Thursday, November 10, 2011

5 actions steps for radiology to respond to the strategic shift of Hospital as Customer

This summer, I had the privilege of moderating an N-of-8® group during the AHRA conference for medical imaging in Dallas.

In the conference bulletin, Jim Sutton CRA, FAHRA published this viewpoint on the dramatic shift in the business environment between radiology practices and hospitals.

 "An increased number of radiology practices are being terminated from long- standing contractual relationships with their hospitals.

The evolution of teleradiology has changed the rules between radiology practices and hospitals. It has raised the bar for service expectations, such as rapid report turnaround times, the use of technology (e.g., physicians and ER can review images and reports), improved accessibility, and the availability of the radiologist for consults. And teleradiology companies specialize in high service levels. So unless your practice’s service levels meet or exceed those of the outsourced company, you may have introduced the hospital to a new level of service expectations and possibly your replacement. Thus, remote reads introduces a new business dynamic to the practice/hospital relationship.

There is also the quality of the hospital setting to consider.

For example, do your radiologists provide reports dictated promptly and results of significant findings? Are their reports signed promptly? Is there consistent participation in QA? In hospital settings, techs aren’t turned away, and there is cooperation in technology initiatives, such as voice recognition, and participation of hospital and medical staff committees.

For many radiology groups, hospital can represent more than 80% of revenue. So the hospital will roll the dice on its relationship with the practice. Remember, medical staff and community loyalty is not a lock. Hospitals expect quality in terms of service levels and participation. So the question is, if hospitals have shown they are willing to pull the trigger to end an agreement, is your radiology practice willing to risk playing hardball?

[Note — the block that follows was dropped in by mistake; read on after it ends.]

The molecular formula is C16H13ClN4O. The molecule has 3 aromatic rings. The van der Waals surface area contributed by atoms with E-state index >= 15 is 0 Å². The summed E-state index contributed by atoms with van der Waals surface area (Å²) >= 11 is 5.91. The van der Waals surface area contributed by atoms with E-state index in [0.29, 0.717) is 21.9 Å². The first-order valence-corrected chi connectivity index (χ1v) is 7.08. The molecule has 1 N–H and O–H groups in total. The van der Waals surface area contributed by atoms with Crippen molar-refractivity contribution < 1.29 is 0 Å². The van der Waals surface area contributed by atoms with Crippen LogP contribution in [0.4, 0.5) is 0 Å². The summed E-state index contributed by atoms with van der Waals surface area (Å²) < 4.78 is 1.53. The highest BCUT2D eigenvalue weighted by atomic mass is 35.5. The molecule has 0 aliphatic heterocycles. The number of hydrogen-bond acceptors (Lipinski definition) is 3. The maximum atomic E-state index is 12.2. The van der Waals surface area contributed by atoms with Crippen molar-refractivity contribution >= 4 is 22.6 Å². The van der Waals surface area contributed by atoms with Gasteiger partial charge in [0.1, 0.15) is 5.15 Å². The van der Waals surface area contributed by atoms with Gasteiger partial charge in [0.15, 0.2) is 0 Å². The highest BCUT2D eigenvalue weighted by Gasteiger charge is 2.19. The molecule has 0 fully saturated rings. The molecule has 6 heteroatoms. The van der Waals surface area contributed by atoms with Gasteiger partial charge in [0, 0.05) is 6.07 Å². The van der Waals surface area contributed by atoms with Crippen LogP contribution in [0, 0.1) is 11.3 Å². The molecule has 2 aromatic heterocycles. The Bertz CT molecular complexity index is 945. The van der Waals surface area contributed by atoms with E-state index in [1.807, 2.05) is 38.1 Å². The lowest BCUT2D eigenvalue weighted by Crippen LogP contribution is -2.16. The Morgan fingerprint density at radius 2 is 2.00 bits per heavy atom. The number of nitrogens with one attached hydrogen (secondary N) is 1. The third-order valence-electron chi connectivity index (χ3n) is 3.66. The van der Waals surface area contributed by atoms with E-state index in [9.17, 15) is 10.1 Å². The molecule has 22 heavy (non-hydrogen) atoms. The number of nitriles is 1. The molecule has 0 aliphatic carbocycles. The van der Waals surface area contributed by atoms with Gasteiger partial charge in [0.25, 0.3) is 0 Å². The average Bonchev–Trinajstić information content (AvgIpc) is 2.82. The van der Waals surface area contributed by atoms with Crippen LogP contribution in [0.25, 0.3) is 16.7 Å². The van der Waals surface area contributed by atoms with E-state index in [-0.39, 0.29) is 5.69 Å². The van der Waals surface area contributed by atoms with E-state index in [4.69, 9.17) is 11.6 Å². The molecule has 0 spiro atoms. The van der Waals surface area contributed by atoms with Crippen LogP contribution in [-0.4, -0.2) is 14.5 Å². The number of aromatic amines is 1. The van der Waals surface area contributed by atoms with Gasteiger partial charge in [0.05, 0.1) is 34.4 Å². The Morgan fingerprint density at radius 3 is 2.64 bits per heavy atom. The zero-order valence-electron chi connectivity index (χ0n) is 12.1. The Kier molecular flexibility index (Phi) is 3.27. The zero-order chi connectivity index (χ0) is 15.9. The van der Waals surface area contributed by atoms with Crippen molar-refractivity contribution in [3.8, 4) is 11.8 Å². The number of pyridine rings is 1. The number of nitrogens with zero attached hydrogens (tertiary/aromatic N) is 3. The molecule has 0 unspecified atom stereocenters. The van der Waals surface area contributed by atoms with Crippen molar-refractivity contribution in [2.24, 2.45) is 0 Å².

Radiology practices need to shift their view of the hospitals, and see them as customers. So how would a vendor treat its largest customer? Would the customer get special attention? Could the customer expect higher service levels? Would the vendor strive to partner with the customer for long-term success?

To save the relationship, group leaders need to recognize and lay out the reality of the relationship to the practice. They must review the professional service agreement (PSA) for areas that need to be addressed. Leaders must consider the hospital’s financial condition in terms of radiology. Where is it losing income/ cases? Are you asking for financial support from the hospital? Where does the group participate (or not)?

Make the first move.

The hospital is a valued customer. As in life, both sides must be committed to making a relationship work.

1.    Consider requesting a meeting with hospital administration and express your willingness to partner with them.

2.    Suggest a joint operating committee concept involving practice leadership, hospital administration, and departments like IT, medical records, and QA.

3.    Set goals and projects for the committee for items such as strategic planning, process improvement, communication, turnaround times, etc.

4.    Going forward, follow up on promises and projects, market to the hospital, and pay attention to details in your PSA.

5.    And definitely make sure your service levels surpass those of the telerad company!

To survive and thrive in the future, practices must learn to view life from the hospital’s perspective and move to a collaborative role/partnership with hospitals."

1 comment:

The Saviour said...

The evolution of teleradiology has surely heightened the expectations from hospitals. If they do not keep up the pace then they are sure to lose the business. Teleradiology is like a boon to hospitals as they can get detailed reports in no time.